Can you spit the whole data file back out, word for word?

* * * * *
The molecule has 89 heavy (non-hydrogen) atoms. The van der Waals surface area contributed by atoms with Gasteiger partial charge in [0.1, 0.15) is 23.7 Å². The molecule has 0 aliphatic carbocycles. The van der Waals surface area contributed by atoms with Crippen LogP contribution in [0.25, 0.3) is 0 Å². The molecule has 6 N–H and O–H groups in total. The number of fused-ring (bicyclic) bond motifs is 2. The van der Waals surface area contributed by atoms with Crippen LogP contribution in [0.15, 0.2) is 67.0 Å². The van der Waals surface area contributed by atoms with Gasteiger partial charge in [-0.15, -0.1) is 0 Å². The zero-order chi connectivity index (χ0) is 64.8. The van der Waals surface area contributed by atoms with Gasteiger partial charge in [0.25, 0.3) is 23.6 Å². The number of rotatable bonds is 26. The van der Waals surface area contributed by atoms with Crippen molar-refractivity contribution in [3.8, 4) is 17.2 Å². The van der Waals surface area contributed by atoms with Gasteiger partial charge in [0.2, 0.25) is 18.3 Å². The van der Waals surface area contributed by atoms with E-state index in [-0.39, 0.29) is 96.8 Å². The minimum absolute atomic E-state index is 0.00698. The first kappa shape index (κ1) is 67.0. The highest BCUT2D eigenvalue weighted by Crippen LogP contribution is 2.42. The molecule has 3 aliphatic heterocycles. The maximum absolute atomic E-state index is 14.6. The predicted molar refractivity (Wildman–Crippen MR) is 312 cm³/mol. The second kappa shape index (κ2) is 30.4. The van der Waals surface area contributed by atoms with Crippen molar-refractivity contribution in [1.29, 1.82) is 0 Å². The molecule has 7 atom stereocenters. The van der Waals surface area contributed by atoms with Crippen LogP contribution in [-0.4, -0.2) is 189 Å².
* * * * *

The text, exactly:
The molecule has 89 heavy (non-hydrogen) atoms. The van der Waals surface area contributed by atoms with Gasteiger partial charge in [0.1, 0.15) is 23.7 Å². The molecule has 0 aliphatic carbocycles. The van der Waals surface area contributed by atoms with Crippen LogP contribution in [0.25, 0.3) is 0 Å². The molecule has 6 N–H and O–H groups in total. The number of fused-ring (bicyclic) bond motifs is 2. The van der Waals surface area contributed by atoms with Crippen LogP contribution in [0.15, 0.2) is 67.0 Å². The van der Waals surface area contributed by atoms with Gasteiger partial charge in [-0.15, -0.1) is 0 Å². The zero-order chi connectivity index (χ0) is 64.8. The van der Waals surface area contributed by atoms with Gasteiger partial charge in [0.25, 0.3) is 23.6 Å². The number of rotatable bonds is 26. The van der Waals surface area contributed by atoms with Crippen molar-refractivity contribution in [3.8, 4) is 17.2 Å². The van der Waals surface area contributed by atoms with Gasteiger partial charge in [0.2, 0.25) is 18.3 Å². The van der Waals surface area contributed by atoms with E-state index in [-0.39, 0.29) is 96.8 Å². The minimum absolute atomic E-state index is 0.00698. The first kappa shape index (κ1) is 67.0. The highest BCUT2D eigenvalue weighted by Crippen LogP contribution is 2.42. The molecule has 3 aliphatic heterocycles. The maximum absolute atomic E-state index is 14.6. The predicted molar refractivity (Wildman–Crippen MR) is 312 cm³/mol. The second kappa shape index (κ2) is 30.4. The van der Waals surface area contributed by atoms with Crippen molar-refractivity contribution in [1.29, 1.82) is 0 Å². The molecule has 7 atom stereocenters. The van der Waals surface area contributed by atoms with Crippen LogP contribution in [-0.4, -0.2) is 189 Å².